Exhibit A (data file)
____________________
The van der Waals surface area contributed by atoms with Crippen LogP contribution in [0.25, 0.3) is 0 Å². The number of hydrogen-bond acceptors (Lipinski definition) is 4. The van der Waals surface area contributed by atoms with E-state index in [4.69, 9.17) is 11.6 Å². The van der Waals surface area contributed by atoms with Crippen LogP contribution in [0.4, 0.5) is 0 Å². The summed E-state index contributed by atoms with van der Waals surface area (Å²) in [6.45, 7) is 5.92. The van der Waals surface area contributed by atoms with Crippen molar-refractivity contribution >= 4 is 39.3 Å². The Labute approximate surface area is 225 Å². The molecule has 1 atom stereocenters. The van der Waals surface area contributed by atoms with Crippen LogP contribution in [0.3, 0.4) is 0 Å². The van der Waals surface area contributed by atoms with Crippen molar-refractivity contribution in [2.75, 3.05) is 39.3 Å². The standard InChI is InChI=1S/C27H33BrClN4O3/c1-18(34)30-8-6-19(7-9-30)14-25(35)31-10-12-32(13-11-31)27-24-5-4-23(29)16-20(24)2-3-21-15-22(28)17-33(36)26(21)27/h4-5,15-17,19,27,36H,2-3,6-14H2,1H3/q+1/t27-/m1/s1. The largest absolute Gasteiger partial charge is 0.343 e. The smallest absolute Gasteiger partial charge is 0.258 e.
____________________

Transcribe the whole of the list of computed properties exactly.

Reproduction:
The van der Waals surface area contributed by atoms with Crippen LogP contribution in [0.25, 0.3) is 0 Å². The number of hydrogen-bond acceptors (Lipinski definition) is 4. The van der Waals surface area contributed by atoms with E-state index in [4.69, 9.17) is 11.6 Å². The van der Waals surface area contributed by atoms with Crippen LogP contribution in [0.4, 0.5) is 0 Å². The summed E-state index contributed by atoms with van der Waals surface area (Å²) in [6.45, 7) is 5.92. The van der Waals surface area contributed by atoms with Crippen molar-refractivity contribution >= 4 is 39.3 Å². The Labute approximate surface area is 225 Å². The molecule has 1 atom stereocenters. The van der Waals surface area contributed by atoms with Crippen LogP contribution in [0.3, 0.4) is 0 Å². The van der Waals surface area contributed by atoms with Crippen molar-refractivity contribution in [2.75, 3.05) is 39.3 Å². The standard InChI is InChI=1S/C27H33BrClN4O3/c1-18(34)30-8-6-19(7-9-30)14-25(35)31-10-12-32(13-11-31)27-24-5-4-23(29)16-20(24)2-3-21-15-22(28)17-33(36)26(21)27/h4-5,15-17,19,27,36H,2-3,6-14H2,1H3/q+1/t27-/m1/s1. The largest absolute Gasteiger partial charge is 0.343 e. The smallest absolute Gasteiger partial charge is 0.258 e.